Investments generally refers to the process of putting your money into an asset or item to generate a future income. Common investments include stocks and shares, bonds and real estate.
Investments provide you with an opportunity to make the most of your savings.
Investing your savings can make you extra money, but there is no guarantee. Some investments could lose you some or all of your money. Generally speaking, you stand to make more money from an investment, but you also have a higher risk of losing money.
You pick your investment depending on what balance of risk you are happy with; this is called the ‘risk/reward ratio’. The higher the risk, the higher the return on your investment.
Investments are often financial products offered by lending banks, online portals or arranged by financial advisors. Some examples of investment products include stocks, options, futures and retirement plans.
There are several ‘alternative investment’ options available. These vary widely from online Crowd Share schemes to assets such as property and fine art.
Investments are a long-term solution for growing your money. The Money Advice Service advises that investing is for those with a savings goal five years away. Investments generally only produce results if you give them plenty of time.
Dividend payments are normally a proportion of company profits divided amongst its shareholders. Be aware that some companies may not be profitable or if they are, they may choose to re-invest profit instead.
Stocks and shares appreciation is the growth in the value of the shares that you own over time. It is important to note that stocks and shares valuations can go up and down over time, and you may not always get back the money you put in.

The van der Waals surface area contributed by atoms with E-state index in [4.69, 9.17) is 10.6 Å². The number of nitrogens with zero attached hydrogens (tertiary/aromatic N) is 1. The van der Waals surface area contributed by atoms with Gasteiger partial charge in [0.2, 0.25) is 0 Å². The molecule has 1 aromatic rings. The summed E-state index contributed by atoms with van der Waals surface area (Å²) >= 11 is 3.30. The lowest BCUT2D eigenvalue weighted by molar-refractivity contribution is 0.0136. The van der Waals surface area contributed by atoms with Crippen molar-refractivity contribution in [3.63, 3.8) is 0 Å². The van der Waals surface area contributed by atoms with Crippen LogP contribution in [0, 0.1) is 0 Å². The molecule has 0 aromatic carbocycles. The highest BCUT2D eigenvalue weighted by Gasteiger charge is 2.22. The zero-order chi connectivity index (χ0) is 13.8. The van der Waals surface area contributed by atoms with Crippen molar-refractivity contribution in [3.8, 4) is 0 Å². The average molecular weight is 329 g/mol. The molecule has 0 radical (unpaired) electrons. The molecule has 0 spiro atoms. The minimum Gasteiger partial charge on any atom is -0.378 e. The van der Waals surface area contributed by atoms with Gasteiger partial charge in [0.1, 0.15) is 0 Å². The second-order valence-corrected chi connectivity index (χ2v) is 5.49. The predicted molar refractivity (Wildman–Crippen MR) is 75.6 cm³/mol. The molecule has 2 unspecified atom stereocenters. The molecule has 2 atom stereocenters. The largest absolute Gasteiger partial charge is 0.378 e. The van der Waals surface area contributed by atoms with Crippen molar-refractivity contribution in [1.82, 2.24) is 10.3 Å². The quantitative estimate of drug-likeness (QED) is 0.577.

Here are four investment tips:
Have clear investment goals
Are you saving goals long-term or short-term? Your savings goals can determine where you invest your money and the type of investment that best suits you.
Pick investments that support your goals
There are several investment options, and you need to pick one that suits your goals.
Many companies offer risk-rated investment funds. This means you know the risk/reward ratio, and you can make informed investment decisions.
Seek professional advice
Ultimately it is you who will decide where to invest your money. Speaking with a qualified financial advisor can provide expert guidance so you can make the most of your money.
Stick to the plan
Investments take time to return value. It can be tempting to cash out and invest in something else but resist the urge.
According to wealth giants Forbes, the right number of investments can range between one and forty. The truth is, there is no correct answer here, and it comes down to you.
Things to consider might be:
How much do you have to invest?
The less capital you have to invest, the fewer investments you should have. There’s no point spreading your money too thinly across investments. That’s because various charges apply to many investment transactions.
How experienced are you?
The investment sector is growing all the time and offers hundreds of thousands of opportunities.
If you are new to investing, take it slow. Resist the temptation to expand your portfolio into “exciting” new sectors until you are fully informed of the risks.
How much time do you have to give to your investments?
Because investments work best over the long-term, leaving them alone is often the best option. But if you have many investments, you will still need to keep an eye on all of them. So do not overburden yourself.
You can hire professional help – in the form of an IFA to give you general guidance or buy into an actively-managed fund and have a professional, qualified, pro stock-picker make decisions for you. But always remember that your investments are your money and nobody else’s. Investing is about taking responsibility. So do not take on too much.
Which investments are the safest and which are the riskiest?
No investment is entirely safe but some are riskier than others.
Investopedia says that equities and equity-based investments such as mutual funds present more of a risk due to price fluctuations in the market.
Most forms of investment income are not eligible for income tax but are taxable in the form of ‘defence contributions’.
Since 2015, only Cyprus domiciles who are also residents are required to pay defence contributions. This means that most expatriates that are not Cyprus-born and haven’t been a resident for 17 of the last 20 years will be exempt from ‘defence tax’. This exemption will last for the first 17 years of residency.
For residents who are Cyprus domiciled, defence contributions are applied to income on investments worldwide as follows:
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